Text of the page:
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Real Estate Roundup 10.30.20

CoStar Group CEO Andrew C. Florance (right) (Credit:VCU)

Real Estate Roundup:

Tech 

  • Two former top Zillow Group leaders are getting back in the real estate industry with a new startup that aims to change the way Americans buy homes. Greg Schwartz and Carey Armstrong just unveiled their new company, Tomo Networks, which announced a $40 million funding round this week. (GeekWire)
  • CoStar Group has acquired real estate data company Emporis, a move that will boost its European presence. Emporis has data on 700,000 buildings records across 100 countries. CoStar did not disclose the purchase price, which founder and CEO Andy Florance described as “de minimis” on the company’s earnings call. He said the deal would allow CoStar to “jump start” its international data collection efforts. (TRD)
  • The business of investing in tech-oriented, startup property firms took years to gain traction in the stodgy real-estate industry. But it is gaining fresh momentum during the coronavirus pandemic. Camber Creek, a venture-capital firm that focuses on proptech, closed its third fund with $155 million… More than $10.4 billion has been invested in proptech year to date, which analysts say is an impressive showing given the lockdowns that impeded business early in the pandemic. (WSJ)

Co-working

  • WeWork is now taking a tougher stand with members unable to pay rent, in some cases threatening debt collection if clients don’t fork over the money. It sent hundreds of letters from in-house lawyers to members in the U.S. and Canada, demanding rent. About 100 letters were sent from outside attorneys to members with higher outstanding balances…. CEO Sandeep Mathrani is already saying the company will be profitable by 2021, and will then revisit plans for an initial public offering. The startup’s valuation has tumbled more than 90% from its peak of $47 billion. (BI+Bloomberg)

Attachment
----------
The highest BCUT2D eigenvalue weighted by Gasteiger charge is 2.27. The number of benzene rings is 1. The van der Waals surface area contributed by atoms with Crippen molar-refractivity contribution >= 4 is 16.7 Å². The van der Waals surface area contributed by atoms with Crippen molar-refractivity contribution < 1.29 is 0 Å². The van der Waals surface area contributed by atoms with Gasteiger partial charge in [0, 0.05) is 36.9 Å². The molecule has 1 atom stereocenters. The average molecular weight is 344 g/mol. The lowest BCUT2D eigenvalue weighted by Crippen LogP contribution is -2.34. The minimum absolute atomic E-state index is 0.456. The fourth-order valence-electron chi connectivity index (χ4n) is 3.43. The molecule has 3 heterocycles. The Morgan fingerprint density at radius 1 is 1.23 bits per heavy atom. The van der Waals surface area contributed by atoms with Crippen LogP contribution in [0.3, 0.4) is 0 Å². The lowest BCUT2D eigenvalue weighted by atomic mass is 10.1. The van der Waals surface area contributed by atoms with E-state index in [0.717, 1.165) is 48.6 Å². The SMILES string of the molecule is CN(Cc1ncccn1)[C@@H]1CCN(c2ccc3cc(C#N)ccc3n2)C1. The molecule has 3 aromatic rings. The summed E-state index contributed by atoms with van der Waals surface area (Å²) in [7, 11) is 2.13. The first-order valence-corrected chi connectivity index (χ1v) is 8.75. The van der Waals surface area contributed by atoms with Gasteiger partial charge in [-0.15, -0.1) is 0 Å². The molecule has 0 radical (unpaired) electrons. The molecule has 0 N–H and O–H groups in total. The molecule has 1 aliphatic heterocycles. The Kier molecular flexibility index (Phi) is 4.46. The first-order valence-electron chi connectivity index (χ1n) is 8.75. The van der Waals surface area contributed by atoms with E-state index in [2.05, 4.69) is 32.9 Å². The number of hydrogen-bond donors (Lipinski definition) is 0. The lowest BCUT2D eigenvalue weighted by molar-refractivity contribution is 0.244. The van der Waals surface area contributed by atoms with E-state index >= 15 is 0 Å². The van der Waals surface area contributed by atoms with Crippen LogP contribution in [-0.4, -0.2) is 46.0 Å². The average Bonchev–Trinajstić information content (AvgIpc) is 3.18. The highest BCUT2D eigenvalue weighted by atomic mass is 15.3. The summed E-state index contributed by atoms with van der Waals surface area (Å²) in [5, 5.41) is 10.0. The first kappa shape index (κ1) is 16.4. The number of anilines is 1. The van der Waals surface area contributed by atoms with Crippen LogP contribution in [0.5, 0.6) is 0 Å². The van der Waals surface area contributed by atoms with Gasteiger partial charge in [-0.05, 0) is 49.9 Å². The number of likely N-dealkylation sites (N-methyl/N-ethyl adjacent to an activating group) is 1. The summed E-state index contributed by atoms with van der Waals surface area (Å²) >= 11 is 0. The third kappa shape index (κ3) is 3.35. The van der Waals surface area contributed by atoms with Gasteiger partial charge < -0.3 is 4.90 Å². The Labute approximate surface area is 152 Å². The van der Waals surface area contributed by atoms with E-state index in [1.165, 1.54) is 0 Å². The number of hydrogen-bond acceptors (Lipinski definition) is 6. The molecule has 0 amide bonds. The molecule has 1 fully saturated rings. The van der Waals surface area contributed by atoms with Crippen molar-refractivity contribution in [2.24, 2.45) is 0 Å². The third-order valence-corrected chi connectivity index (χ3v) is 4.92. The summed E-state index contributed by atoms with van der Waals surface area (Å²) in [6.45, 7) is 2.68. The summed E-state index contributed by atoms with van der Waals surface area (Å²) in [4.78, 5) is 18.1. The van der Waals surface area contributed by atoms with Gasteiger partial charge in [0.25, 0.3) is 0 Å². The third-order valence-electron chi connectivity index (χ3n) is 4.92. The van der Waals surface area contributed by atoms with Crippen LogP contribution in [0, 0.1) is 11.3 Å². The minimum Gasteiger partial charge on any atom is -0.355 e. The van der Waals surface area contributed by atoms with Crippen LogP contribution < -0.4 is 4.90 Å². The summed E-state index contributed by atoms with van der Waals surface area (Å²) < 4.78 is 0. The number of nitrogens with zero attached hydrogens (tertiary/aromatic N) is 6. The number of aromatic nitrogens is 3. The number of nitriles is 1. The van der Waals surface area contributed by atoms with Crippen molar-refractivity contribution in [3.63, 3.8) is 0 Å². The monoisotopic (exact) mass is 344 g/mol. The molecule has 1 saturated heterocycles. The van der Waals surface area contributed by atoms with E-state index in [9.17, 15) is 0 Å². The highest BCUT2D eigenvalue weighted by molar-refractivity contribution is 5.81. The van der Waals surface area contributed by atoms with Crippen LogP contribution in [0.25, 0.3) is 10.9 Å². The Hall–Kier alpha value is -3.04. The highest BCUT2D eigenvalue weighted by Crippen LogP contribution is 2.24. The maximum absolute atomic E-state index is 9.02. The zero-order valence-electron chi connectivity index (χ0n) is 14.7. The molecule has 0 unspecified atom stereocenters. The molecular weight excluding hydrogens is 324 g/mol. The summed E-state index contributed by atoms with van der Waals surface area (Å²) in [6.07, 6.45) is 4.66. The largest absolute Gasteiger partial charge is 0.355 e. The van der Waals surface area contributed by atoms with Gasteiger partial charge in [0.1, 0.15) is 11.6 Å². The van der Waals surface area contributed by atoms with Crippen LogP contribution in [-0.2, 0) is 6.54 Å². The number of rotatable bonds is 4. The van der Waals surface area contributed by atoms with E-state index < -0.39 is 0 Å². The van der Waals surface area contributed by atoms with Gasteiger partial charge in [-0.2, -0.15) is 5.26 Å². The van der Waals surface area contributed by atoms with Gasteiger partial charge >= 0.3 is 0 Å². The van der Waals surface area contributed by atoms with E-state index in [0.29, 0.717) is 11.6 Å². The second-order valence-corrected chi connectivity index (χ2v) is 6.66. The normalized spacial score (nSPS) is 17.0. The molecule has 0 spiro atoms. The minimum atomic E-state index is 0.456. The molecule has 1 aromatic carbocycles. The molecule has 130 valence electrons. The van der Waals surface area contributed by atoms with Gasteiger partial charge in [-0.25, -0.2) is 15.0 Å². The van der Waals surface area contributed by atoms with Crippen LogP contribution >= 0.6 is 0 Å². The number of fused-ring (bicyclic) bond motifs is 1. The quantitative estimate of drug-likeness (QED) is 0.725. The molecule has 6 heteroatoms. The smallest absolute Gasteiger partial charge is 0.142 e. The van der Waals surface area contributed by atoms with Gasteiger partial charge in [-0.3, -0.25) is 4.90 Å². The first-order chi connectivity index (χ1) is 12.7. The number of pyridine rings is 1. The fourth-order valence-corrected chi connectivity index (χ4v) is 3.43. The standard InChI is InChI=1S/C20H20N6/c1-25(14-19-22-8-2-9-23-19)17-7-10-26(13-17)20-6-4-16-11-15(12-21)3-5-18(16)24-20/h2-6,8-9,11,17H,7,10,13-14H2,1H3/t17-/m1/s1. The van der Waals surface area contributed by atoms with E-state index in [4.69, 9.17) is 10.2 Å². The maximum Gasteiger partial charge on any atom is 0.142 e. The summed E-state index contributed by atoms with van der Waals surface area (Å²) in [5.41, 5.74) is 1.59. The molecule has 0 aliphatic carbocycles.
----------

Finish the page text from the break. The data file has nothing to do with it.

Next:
Retail closures

  • About 100 underperforming IHOP restaurants in the U.S. could be closed over the next six months. Parent company, Dine Brands Global said its sales for the third quarter fell 18.7%. If implemented, the closure of IHOP restaurants could undo about six years of expansion. The company’s IHOP portfolio in the U.S. grew to 1,710 restaurants at the end of 2019 from 1,579 in 2014. (WSJ)

Other news

  • Property debt funds like Blackstone Group has raised $14.1 billion from April through September, compared with $15.7 billion a year earlier. Yet the expected flood of deals has so far been just a trickle… On one side, competition is building to put that cash to work, motivating some lenders to take on higher risks. On the other, borrowers are growing desperate as loan extensions start to expire on malls, hotels and even some offices that are still struggling as Covid-19 continues to ravage the U.S. economy. Acres Capital’s Mark Fogel noted: “I’m starting to see lenders just wanting to get paid off, so they’re going to borrowers, saying forbearance is over, time’s up. You’ll start to see a lot of that start to happen this last quarter of 2020, heading into 2021, especially on retail and hospitality assets.” (Bloomberg)
  • A crane perched near the top of a midtown high rise was left dangling due to strong winds Thursday evening, forcing four blocks in Manhattan to close down as debris came falling from above. The crane was located adjacent to the top of the 85-story building at 111 West 57th Street (AKA Steinway Tower), near Sixth Avenue. (NBC)

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